A Comparison of Physician Referral and Direct Access Practice Models: An analysis of physical therapy practice patterns when accessed through direct access versus a physicianÍs referral

Abstract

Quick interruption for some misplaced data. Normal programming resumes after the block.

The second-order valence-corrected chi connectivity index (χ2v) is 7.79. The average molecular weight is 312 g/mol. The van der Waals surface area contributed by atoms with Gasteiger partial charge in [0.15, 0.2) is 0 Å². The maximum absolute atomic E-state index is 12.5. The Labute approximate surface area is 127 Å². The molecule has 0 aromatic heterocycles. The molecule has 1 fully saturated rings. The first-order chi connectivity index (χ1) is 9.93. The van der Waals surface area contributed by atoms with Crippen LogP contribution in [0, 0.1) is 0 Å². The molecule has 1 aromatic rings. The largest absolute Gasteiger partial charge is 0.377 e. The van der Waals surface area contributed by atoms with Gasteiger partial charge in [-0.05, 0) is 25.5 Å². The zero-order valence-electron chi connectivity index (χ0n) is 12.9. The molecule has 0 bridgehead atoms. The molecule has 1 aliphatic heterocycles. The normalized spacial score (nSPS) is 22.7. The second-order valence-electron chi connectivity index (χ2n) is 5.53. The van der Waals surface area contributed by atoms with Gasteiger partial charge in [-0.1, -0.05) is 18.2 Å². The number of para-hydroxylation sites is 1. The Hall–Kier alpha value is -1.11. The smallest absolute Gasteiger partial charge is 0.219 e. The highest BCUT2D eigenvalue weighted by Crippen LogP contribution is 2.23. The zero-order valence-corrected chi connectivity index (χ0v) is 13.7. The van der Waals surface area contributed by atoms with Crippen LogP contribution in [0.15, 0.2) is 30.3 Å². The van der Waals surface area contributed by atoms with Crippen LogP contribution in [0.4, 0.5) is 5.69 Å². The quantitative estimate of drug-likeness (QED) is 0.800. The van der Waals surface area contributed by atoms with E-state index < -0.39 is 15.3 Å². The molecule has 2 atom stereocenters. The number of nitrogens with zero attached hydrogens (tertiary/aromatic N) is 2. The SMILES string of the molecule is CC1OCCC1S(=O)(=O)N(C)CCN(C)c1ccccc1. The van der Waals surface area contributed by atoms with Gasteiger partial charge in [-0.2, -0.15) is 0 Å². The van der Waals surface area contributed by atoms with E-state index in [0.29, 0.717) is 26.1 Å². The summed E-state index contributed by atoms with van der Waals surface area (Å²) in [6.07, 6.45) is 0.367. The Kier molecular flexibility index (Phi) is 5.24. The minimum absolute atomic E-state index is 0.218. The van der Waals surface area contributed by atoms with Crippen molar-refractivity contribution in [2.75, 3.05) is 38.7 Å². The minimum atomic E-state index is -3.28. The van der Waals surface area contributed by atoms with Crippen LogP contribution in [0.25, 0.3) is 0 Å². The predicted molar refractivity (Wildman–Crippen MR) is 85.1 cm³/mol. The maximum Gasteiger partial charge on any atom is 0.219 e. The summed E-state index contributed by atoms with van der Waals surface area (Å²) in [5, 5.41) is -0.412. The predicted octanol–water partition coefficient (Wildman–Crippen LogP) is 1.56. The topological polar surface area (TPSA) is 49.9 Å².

Study Design: Individual semistructured qualitative interviews Objective: To evaluate physical therapy practice patterns with patients accessing care through direct access (DA) compared to physician referral (PR), focusing on critical thinking, clinical reasoning, differential diagnosis, medical screening, complementary care, and perceived barriers to DA. Background: The literature currently shows the efficacy and cost-effectiveness of DA by a decrease in time during episode of care, financial burden, utilization of services, and appropriate referral to physicians and other specialists as necessary. Methods: Physical therapists, current and former physical therapist students, and patients of H&D Physical Therapy, Manhattan, NY were recruited. Individual interviews were conducted to assess if and how physical therapy practice patterns change from a DA versus a PR episode of care. Responses were analyzed for areas of contradiction or consensus. Results: Respondents all implemented skills in clinical reasoning, critical thinking, differential diagnosis, medical screening, and complementary care at equal levels with both modes of care. They maintained an equal level of confidence in patient care and appropriate referral of patients as needed in both situations. Conclusion: æDA facilitated both timeliness and a high standard of care. Therapists and students utilize the same level of skill in multiple, varied domains. A greater awareness of the availability of DA among consumers and other medical professionals would result in more widespread implementation.